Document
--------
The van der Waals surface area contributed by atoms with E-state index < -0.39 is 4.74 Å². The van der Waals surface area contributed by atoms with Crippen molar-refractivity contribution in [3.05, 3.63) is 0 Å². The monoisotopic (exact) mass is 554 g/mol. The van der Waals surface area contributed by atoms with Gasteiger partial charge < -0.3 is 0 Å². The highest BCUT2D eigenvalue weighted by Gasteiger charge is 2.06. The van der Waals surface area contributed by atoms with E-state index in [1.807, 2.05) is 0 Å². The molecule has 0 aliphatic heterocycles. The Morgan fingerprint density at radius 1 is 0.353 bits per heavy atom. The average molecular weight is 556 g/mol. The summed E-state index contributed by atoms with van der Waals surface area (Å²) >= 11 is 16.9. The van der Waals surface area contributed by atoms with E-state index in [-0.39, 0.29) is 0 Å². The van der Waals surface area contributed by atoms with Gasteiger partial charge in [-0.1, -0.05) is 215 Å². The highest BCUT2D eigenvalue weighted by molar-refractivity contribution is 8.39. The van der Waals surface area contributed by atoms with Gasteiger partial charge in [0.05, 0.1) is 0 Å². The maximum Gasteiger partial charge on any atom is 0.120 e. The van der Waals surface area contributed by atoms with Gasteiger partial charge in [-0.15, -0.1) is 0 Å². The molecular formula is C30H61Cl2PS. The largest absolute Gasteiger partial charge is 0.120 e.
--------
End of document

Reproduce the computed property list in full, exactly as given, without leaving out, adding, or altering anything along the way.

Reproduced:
The van der Waals surface area contributed by atoms with E-state index < -0.39 is 4.74 Å². The van der Waals surface area contributed by atoms with Crippen molar-refractivity contribution in [3.05, 3.63) is 0 Å². The monoisotopic (exact) mass is 554 g/mol. The van der Waals surface area contributed by atoms with Gasteiger partial charge < -0.3 is 0 Å². The highest BCUT2D eigenvalue weighted by Gasteiger charge is 2.06. The van der Waals surface area contributed by atoms with E-state index in [1.807, 2.05) is 0 Å². The molecule has 0 aliphatic heterocycles. The Morgan fingerprint density at radius 1 is 0.353 bits per heavy atom. The average molecular weight is 556 g/mol. The summed E-state index contributed by atoms with van der Waals surface area (Å²) >= 11 is 16.9. The van der Waals surface area contributed by atoms with E-state index in [-0.39, 0.29) is 0 Å². The van der Waals surface area contributed by atoms with Gasteiger partial charge in [-0.1, -0.05) is 215 Å². The highest BCUT2D eigenvalue weighted by molar-refractivity contribution is 8.39. The van der Waals surface area contributed by atoms with Gasteiger partial charge in [0.05, 0.1) is 0 Å². The maximum Gasteiger partial charge on any atom is 0.120 e. The van der Waals surface area contributed by atoms with Gasteiger partial charge in [-0.15, -0.1) is 0 Å². The molecular formula is C30H61Cl2PS. The largest absolute Gasteiger partial charge is 0.120 e.